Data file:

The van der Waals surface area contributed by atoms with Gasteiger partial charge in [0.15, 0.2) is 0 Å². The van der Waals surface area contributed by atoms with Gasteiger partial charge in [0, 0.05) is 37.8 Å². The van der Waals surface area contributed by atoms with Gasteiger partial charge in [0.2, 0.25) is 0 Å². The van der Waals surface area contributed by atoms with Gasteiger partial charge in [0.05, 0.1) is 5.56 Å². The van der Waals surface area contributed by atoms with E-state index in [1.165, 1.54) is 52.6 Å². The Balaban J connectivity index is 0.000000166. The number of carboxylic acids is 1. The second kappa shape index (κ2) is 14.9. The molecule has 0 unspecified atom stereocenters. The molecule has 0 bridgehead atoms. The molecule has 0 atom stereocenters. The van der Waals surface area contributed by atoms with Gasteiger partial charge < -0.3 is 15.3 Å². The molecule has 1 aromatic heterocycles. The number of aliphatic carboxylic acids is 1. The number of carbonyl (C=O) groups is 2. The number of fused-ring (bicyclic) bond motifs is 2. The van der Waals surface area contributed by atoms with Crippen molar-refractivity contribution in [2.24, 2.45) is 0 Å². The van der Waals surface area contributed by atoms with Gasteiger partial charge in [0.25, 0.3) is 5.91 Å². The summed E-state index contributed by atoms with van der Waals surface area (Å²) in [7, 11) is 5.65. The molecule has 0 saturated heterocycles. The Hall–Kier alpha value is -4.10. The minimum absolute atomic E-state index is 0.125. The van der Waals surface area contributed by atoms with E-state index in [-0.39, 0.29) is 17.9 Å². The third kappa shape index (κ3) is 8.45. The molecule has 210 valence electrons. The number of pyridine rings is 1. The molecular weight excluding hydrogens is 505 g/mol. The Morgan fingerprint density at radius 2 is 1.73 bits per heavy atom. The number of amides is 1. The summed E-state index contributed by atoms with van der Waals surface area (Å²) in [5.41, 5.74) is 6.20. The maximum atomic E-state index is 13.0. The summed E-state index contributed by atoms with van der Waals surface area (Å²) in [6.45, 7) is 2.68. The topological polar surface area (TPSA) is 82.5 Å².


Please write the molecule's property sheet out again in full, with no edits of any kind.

The van der Waals surface area contributed by atoms with Gasteiger partial charge in [0.15, 0.2) is 0 Å². The van der Waals surface area contributed by atoms with Gasteiger partial charge in [0, 0.05) is 37.8 Å². The van der Waals surface area contributed by atoms with Gasteiger partial charge in [0.2, 0.25) is 0 Å². The van der Waals surface area contributed by atoms with Gasteiger partial charge in [0.05, 0.1) is 5.56 Å². The van der Waals surface area contributed by atoms with E-state index in [1.165, 1.54) is 52.6 Å². The Balaban J connectivity index is 0.000000166. The number of carboxylic acids is 1. The second kappa shape index (κ2) is 14.9. The molecule has 0 unspecified atom stereocenters. The molecule has 0 bridgehead atoms. The molecule has 0 atom stereocenters. The van der Waals surface area contributed by atoms with Gasteiger partial charge < -0.3 is 15.3 Å². The molecule has 1 aromatic heterocycles. The number of aliphatic carboxylic acids is 1. The number of carbonyl (C=O) groups is 2. The number of fused-ring (bicyclic) bond motifs is 2. The van der Waals surface area contributed by atoms with Crippen molar-refractivity contribution in [2.24, 2.45) is 0 Å². The van der Waals surface area contributed by atoms with Gasteiger partial charge in [0.25, 0.3) is 5.91 Å². The summed E-state index contributed by atoms with van der Waals surface area (Å²) in [7, 11) is 5.65. The molecule has 0 saturated heterocycles. The Hall–Kier alpha value is -4.10. The minimum absolute atomic E-state index is 0.125. The van der Waals surface area contributed by atoms with E-state index in [-0.39, 0.29) is 17.9 Å². The third kappa shape index (κ3) is 8.45. The molecule has 210 valence electrons. The number of pyridine rings is 1. The molecular weight excluding hydrogens is 505 g/mol. The Morgan fingerprint density at radius 2 is 1.73 bits per heavy atom. The number of amides is 1. The summed E-state index contributed by atoms with van der Waals surface area (Å²) in [5.41, 5.74) is 6.20. The maximum atomic E-state index is 13.0. The summed E-state index contributed by atoms with van der Waals surface area (Å²) in [6.45, 7) is 2.68. The topological polar surface area (TPSA) is 82.5 Å².